Reproductive behavior has not been observed, but B. fayi is presumed to have a larval stage (IUCN 2015).
Trends and Threats
The only protected area where B. fayi is observed is in Réserve Naturelle Intégrale de Betampona in Madagascar. It is presumed to also live under the protection of Makira Natural Park, although no data on this species has been collected there (IUCN 2015).
Relation to Humans
Possible reasons for amphibian decline
General habitat alteration and loss
Bayesian analysis of sequences from mitochondrial 16S rRNA gene fragments shows B. fayi as being sister to B. boehmei and possibly another undescribed Boophis species. The next most closely related species is B. popi (Köhler et al. 2011).
The species epithet “fayi” is in honor of Andreas Norbert Fay, who contributed to the BIOPAT initiative and his sponsorship of wildlife research and conservation (Köhler et al. 2011).
OTHER INTERESTING INFORMATION:
Boophis fayi was considered to be Boophis boehmei before being described in Köhler et al. 2011 and was referred to as Boophis sp. aff. boehmei in a CD of calls and booklet by Rosa et al. (2011).
IUCN SSC Amphibian Specialist Group. (2015). "Boophis fayi." The IUCN Red List of Threatened Species 2015: e.T49459837A49459853. https://dx.doi.org/10.2305/IUCN.UK.2015-4.RLTS.T49459837A49459853.en. Accessed on 11 February 2022.
Köhler, J., Glaw, F., Rosa, G. M., Gehring, P. S., Pabijan, M., Andreone, F., Vences, M. (2011). "Two new bright-eyed treefrogs of the genus Boophis from Madagascar." Salamandra, 47(4), 207-221. [link]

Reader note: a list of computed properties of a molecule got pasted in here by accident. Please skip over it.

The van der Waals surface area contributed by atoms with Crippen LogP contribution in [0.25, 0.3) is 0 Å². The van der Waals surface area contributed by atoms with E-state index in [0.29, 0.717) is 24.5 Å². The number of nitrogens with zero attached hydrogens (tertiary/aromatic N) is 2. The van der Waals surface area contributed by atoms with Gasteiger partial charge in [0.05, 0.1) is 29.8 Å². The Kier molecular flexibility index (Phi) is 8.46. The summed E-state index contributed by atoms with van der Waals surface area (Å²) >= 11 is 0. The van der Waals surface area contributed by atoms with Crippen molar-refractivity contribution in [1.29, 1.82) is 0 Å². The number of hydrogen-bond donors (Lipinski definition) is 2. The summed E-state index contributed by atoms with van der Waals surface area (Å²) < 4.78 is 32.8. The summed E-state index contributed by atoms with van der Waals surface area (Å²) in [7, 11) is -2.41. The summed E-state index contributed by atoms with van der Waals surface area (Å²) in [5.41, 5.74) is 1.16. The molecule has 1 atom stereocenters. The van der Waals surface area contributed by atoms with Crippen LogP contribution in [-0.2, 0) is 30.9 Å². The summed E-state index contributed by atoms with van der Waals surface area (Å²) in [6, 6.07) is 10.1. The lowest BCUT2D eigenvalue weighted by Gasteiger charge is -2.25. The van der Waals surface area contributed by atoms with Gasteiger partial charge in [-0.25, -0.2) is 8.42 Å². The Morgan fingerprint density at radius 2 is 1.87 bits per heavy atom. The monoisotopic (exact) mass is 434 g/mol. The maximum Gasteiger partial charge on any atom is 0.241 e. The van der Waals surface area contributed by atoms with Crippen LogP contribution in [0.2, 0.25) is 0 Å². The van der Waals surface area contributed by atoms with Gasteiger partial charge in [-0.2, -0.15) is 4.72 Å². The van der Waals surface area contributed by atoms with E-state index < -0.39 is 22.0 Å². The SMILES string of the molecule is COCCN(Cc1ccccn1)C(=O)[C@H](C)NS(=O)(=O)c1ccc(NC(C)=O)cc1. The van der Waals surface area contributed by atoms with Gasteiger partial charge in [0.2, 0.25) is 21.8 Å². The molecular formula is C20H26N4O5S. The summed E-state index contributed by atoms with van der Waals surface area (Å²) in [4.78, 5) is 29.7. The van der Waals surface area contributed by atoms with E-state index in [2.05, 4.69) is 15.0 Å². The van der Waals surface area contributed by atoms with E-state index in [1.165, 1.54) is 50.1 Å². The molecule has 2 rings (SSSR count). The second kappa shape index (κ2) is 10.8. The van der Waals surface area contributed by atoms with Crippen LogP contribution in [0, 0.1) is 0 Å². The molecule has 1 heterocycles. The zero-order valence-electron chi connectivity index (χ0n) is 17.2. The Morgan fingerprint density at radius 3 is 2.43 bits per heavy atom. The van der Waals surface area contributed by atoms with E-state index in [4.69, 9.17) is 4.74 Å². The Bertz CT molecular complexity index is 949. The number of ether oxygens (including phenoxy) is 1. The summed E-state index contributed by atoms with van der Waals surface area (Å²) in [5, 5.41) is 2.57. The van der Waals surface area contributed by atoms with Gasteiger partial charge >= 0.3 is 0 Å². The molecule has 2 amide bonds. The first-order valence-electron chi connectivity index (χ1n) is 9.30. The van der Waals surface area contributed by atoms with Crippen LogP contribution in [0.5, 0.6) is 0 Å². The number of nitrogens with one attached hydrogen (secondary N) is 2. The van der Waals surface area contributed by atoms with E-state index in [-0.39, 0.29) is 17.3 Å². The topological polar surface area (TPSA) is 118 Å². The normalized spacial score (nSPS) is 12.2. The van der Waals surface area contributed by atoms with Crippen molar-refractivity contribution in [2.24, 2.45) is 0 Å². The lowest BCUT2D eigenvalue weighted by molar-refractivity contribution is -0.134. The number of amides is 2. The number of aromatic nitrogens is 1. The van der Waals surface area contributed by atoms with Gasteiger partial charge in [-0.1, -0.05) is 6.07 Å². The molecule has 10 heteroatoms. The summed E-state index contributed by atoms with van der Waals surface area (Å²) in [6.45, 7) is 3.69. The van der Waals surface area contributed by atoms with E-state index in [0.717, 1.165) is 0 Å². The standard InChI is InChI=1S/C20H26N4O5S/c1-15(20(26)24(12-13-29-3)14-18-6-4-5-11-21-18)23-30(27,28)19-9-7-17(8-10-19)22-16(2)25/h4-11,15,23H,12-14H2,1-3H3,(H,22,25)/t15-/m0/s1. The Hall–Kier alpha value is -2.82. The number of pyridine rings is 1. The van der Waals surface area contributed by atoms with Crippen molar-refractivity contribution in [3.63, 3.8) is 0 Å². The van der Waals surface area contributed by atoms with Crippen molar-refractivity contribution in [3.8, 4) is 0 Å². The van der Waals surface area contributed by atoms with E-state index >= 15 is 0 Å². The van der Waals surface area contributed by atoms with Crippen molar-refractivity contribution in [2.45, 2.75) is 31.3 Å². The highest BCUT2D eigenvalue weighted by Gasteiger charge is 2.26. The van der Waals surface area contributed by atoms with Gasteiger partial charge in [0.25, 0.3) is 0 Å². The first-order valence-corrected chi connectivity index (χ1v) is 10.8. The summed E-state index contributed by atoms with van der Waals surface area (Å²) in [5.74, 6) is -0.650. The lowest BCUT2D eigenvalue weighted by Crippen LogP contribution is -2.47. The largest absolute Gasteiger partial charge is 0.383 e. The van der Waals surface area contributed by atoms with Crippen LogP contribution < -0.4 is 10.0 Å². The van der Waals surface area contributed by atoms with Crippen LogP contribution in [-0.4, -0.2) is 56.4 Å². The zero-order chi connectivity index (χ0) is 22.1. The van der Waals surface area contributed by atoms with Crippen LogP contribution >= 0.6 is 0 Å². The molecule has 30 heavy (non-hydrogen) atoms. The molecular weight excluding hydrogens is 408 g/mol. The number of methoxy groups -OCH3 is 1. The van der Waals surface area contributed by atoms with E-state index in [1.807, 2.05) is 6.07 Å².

Rosa, G. M., Márquez, R., Andreone, F. (2011) “The astonishing calls of the frogs of Betampona.” – Museo Regionale di Scienze Naturali di Torino, Italy [CD and booklet].
Originally submitted by: Lee Burrows, Mason Rogers, Alex Garcia (2022-06-08)
Description by: Lee Burrows, Mason Rogers, Alex Garcia (updated 2022-06-08)
Distribution by: Lee Burrows, Mason Rogers, Alex Garcia (updated 2022-06-08)
Life history by: Lee Burrows, Mason Rogers, Alex Garcia (updated 2022-06-08)
Trends and threats by: Lee Burrows, Mason Rogers, Alex Garcia (updated 2022-06-08)
Relation to humans by: Lee Burrows, Mason Rogers, Alex Garcia (updated 2022-06-08)
Comments by: Lee Burrows, Mason Rogers, Alex Garcia (updated 2022-06-08)
Edited by: Ann T. Chang (2022-06-08)
Species Account Citation: AmphibiaWeb 2022 Boophis fayi <https://amphibiaweb.org/species/7740> University of California, Berkeley, CA, USA. Accessed Sep 25, 2023.
Feedback or comments about this page.
Citation: AmphibiaWeb. 2023. <https://amphibiaweb.org> University of California, Berkeley, CA, USA. Accessed 25 Sep 2023.
AmphibiaWeb's policy on data use.